As temperatures rise, heat moves towards our skin and we sweat. It is through sweat that we thermoregulate, or control our body temperature. When you combine heat with humidity, cooling down is even more difficult as the sweat can’t evaporate – so the effect is much worse.

Hot weather makes the body work harder to remain at its normal temperature of around 37C, putting extra strain on the heart, lungs and kidneys. When you reach 38C, you’ll start feeling lethargic. If the body reaches 40C, there is a risk of heat exhaustion. You’ll start feeling confused and may lose consciousness.

At extreme temperatures, the quantity of blood being circulated increases dramatically. The heart becomes exhausted and then blood flow plummets. The main causes of death during a heatwave are respiratory and cardiovascular.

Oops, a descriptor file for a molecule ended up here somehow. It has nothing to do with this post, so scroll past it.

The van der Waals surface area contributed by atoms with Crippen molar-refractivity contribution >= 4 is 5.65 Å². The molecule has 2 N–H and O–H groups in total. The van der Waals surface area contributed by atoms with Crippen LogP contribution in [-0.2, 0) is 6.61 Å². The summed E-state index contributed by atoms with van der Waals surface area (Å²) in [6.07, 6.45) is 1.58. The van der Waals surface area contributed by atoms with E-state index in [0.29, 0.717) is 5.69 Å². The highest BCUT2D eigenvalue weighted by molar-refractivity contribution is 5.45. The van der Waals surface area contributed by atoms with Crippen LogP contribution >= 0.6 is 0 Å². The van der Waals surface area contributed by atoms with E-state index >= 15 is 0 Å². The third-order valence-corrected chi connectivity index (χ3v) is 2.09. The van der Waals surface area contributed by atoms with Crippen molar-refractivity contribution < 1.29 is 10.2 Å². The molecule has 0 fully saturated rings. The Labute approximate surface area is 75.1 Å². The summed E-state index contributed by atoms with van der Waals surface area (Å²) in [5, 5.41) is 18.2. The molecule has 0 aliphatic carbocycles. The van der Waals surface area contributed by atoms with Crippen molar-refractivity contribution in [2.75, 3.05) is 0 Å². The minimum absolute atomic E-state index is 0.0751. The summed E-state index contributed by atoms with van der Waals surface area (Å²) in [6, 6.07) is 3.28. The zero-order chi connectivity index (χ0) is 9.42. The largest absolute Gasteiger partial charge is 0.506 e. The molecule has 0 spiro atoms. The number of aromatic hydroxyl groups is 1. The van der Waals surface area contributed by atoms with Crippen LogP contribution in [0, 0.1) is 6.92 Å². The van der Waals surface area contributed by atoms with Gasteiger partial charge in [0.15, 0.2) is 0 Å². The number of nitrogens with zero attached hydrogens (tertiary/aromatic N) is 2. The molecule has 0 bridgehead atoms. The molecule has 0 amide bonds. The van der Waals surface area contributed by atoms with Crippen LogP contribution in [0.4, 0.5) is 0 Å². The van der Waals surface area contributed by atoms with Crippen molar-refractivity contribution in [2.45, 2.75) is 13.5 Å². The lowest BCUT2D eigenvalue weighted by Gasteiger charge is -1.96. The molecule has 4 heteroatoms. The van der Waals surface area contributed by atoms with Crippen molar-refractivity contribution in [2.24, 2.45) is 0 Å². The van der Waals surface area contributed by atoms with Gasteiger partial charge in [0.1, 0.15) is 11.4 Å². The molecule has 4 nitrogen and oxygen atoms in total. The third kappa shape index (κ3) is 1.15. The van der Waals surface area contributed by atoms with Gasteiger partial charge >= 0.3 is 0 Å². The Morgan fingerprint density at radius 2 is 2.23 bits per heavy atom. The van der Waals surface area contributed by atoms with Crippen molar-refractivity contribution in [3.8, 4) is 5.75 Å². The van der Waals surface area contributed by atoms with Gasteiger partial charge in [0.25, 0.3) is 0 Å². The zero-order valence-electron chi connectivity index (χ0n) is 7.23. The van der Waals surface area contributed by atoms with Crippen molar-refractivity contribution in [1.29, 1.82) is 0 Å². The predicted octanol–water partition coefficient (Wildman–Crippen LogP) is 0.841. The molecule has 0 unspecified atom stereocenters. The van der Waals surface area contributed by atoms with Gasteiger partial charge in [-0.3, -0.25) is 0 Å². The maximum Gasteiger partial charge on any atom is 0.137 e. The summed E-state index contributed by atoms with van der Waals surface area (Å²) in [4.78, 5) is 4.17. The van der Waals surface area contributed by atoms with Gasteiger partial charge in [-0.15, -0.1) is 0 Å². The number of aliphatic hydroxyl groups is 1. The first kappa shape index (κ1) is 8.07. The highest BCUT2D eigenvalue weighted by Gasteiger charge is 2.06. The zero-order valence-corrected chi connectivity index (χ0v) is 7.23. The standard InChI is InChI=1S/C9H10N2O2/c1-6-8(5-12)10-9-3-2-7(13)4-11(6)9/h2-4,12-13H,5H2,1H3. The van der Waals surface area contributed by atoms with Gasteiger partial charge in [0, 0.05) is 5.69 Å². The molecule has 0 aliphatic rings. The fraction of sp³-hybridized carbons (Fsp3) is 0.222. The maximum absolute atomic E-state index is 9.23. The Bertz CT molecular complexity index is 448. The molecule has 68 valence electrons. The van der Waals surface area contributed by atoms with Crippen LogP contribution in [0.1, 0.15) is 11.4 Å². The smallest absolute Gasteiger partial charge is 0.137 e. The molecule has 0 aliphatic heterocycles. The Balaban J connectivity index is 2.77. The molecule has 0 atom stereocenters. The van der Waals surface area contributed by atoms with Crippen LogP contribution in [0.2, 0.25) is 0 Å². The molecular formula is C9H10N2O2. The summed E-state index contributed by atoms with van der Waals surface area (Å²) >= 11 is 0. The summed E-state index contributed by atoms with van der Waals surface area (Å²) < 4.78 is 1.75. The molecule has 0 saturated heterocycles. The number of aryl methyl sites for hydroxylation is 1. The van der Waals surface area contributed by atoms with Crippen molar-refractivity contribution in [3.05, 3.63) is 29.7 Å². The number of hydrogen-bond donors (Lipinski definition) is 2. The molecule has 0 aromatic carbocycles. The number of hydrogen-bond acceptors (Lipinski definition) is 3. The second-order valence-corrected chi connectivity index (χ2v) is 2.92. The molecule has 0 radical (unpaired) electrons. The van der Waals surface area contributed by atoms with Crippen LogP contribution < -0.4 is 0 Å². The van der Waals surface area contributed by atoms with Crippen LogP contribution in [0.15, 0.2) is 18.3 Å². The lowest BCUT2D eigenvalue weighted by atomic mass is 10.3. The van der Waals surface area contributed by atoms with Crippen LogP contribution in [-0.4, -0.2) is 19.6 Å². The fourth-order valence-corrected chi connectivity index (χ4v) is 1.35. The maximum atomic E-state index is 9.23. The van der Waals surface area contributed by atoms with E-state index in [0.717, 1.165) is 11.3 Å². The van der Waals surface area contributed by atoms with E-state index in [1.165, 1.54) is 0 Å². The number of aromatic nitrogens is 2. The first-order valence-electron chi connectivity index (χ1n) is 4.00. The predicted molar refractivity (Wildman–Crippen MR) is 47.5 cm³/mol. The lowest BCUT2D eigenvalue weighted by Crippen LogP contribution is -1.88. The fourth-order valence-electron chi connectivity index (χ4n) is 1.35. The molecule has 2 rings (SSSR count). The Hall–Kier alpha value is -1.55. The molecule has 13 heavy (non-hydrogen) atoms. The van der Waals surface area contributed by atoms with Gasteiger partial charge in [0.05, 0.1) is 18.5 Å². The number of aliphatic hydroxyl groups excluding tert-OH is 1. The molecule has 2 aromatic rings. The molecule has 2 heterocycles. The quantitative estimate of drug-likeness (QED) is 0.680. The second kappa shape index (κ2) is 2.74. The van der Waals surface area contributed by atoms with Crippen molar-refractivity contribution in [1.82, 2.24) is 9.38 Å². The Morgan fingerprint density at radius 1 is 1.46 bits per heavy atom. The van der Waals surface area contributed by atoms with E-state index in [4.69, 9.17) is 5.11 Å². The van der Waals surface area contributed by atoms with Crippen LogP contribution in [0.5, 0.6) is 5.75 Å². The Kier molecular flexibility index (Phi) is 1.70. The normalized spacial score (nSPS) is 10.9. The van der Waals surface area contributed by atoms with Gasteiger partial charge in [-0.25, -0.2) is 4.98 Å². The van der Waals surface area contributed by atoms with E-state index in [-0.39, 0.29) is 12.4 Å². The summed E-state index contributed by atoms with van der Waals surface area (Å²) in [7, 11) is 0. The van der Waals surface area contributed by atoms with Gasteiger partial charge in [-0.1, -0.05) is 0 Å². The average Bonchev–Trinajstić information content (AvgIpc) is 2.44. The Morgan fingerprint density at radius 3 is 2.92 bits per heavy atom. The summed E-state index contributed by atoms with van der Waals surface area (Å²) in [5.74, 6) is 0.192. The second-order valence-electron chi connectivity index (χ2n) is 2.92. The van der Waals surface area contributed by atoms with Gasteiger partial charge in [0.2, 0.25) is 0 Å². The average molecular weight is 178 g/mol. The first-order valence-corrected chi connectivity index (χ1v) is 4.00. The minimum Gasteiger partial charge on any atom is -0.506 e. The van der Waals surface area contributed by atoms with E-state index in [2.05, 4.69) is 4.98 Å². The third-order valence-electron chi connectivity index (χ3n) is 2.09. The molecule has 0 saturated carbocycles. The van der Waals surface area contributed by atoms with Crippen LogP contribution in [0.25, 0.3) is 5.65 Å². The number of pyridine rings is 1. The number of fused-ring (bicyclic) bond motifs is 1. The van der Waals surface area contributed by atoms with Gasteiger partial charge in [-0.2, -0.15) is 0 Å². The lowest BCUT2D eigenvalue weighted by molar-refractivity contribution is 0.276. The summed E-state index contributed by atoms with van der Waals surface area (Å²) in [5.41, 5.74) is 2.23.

Can we adapt?
Human adaptation to a changing climate has taken place over the ages – by wearing clothes, using fire, inventing air conditioning and sunscreen… and climate change is accelerating the need for adaptation.

Siestas are an example of an adaptation strategy. They allow individuals and businesses to pause during the hottest part of the day, and extend activities to cooler hours. In countries that are used to heat, people open windows early in the morning and late in the evening for the house to cool down and they close windows and shutters during the day. It’s about culture, about knowing what to do.

But not everyone can afford air conditioning, not everyone has someone to turn to when they need help…
Yes, and there are physiological characteristics that people can’t change, like age or chronic illness. You might know what to do to stay safe but be unable to do it. Heatwaves are not felt equally. Not because the human body cannot withstand the heat, but because some individuals are less able to respond to it.